The Herb Garden is my favourite place to sit and dream.  As you can see, it’s not just herbs – there are a few wild flowers as well – the foxgloves just come and go as they please, setting seed in the most unlikely places – and there are poppies in every corner of my garden.

Herbs are so versatile – some have pretty flowers like thyme, borage and hyssop – all of course have definitive scents – lavender and lemon balm, sage and tarragon, fennel, basil and coriander.

They make delicious flavours for the simplest meals – tarragon chicken, rosemary lamb, garlic and parsley bread, chopped chives with potato salad, mint sauce, sage and onion stuffing.

I love experimenting with herbs – my latest success was potato wedges roasted in olive, sunflower and groundnut oil sprinkled with a mixture of herbs freshly picked and chopped.  Traditional horseradish sauce made with freshly chopped horseradish root, salad cream, fresh cream, mustard powder and a hint of cayenne pepper is divine.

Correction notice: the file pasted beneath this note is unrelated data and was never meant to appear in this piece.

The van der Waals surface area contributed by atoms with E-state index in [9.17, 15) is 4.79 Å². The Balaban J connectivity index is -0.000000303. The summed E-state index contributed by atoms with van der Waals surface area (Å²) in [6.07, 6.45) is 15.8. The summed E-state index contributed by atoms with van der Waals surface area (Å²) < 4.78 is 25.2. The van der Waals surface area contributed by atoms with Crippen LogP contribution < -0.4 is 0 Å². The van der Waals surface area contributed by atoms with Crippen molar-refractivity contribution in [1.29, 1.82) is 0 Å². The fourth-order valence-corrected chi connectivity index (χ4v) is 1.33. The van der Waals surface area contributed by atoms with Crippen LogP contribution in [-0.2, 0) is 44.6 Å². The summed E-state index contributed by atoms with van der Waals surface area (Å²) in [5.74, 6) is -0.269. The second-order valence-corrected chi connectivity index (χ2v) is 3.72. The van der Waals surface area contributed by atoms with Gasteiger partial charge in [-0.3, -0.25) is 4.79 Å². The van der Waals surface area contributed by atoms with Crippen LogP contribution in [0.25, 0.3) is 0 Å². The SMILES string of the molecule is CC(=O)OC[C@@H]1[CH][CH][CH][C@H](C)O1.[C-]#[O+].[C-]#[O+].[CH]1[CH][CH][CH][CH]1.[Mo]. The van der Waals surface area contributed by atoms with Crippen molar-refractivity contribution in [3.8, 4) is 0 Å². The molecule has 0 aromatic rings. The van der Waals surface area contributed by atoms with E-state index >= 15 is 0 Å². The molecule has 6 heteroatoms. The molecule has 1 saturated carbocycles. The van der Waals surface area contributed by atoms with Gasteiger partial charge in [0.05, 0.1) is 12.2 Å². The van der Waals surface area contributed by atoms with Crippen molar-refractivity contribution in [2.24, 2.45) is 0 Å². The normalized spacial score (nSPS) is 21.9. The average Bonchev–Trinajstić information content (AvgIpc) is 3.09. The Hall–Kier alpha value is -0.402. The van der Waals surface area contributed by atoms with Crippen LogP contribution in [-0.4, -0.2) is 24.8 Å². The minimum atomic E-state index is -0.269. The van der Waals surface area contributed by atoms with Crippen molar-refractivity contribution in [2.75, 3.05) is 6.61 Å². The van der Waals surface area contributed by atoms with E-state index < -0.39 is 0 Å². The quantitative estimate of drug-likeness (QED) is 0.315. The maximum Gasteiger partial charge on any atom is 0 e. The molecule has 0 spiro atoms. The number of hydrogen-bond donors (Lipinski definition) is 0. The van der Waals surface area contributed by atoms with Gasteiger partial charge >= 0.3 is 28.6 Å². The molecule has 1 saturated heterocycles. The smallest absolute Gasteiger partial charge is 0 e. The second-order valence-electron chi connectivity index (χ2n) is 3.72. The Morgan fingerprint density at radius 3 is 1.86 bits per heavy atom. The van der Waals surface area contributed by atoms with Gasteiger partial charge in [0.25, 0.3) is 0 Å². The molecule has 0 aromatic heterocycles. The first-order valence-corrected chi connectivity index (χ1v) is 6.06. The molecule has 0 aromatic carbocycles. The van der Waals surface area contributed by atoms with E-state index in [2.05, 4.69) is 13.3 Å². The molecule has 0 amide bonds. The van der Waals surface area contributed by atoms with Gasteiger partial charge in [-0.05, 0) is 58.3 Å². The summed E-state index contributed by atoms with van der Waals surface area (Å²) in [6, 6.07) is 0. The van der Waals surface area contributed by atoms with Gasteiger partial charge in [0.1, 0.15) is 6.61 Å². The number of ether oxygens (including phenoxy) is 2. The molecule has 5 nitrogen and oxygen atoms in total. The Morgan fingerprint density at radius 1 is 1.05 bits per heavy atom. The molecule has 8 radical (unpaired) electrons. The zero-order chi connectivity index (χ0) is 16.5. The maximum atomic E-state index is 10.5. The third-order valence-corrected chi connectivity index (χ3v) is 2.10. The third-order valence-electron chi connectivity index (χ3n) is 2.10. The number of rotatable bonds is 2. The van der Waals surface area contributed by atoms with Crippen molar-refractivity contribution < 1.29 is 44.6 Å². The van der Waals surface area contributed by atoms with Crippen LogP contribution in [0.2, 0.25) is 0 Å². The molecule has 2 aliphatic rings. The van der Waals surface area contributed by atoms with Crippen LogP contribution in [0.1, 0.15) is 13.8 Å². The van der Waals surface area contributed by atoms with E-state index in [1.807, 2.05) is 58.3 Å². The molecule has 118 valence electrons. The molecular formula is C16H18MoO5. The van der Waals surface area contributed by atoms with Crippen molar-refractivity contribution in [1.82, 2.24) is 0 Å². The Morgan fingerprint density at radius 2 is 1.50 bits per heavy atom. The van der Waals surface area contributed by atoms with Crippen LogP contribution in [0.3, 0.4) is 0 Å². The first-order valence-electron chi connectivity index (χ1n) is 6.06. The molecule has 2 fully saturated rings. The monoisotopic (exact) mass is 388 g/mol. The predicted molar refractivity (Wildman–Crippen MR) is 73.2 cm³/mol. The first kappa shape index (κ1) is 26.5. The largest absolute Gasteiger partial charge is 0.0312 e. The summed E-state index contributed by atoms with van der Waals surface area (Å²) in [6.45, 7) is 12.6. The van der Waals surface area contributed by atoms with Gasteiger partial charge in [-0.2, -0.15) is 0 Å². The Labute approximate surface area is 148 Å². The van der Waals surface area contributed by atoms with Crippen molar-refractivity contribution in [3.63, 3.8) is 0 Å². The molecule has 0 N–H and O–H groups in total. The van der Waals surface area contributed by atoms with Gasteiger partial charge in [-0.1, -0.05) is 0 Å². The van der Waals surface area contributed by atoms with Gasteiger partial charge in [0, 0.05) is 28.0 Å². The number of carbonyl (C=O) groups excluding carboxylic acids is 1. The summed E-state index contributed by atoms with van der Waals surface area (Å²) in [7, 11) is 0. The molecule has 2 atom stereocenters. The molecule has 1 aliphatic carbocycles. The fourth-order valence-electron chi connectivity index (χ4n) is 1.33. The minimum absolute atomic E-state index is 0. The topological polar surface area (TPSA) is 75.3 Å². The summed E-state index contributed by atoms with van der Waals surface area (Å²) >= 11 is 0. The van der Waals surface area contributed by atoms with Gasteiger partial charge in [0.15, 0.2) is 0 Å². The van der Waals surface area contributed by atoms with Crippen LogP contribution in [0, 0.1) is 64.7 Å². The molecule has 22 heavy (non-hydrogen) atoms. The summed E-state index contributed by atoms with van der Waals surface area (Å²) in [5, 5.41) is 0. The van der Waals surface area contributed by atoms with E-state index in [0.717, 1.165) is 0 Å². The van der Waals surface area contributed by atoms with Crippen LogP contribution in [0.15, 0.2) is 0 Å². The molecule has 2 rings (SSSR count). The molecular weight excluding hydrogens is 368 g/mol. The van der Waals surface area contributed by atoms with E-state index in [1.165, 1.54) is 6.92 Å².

Mint sauce made with apple mint, vinegar, cabbage water and a spoonful of sugar makes even the blandest cabbage delicious.  Cooked carrots fried in a little butter with chopped lovage leaves give a continental twist to any meal.  Fresh basil livens up any pasta sauce – sprinkle curry with coriander leaves just before serving for a more authentic taste.

Lovage

Herbs also have healing properties – you don’t need to buy expensive packets of herbal tea – you can make your own by simply pouring boiling water over leaves of your choice.

Hyssop tea is good for maintaining healthy blood pressure – whether it’s high or low it helps stabilise it.  Peppermint tea helps digestion and soothes an upset tummy.  Chamomile is calming, sage is stimulating, fennel is relaxing.

Peppermint

You can add the flowers and leaves of calendula, nasturtium and borage to salads to add colour as well as flavour.  Borage flowers frozen into ice cubes made an attractive addition to summer drinks. Mint is an essential ingredient of any Pimm’s cocktail.  Poppy seeds can be added to cakes and cookies – and sprinkled onto bread rolls.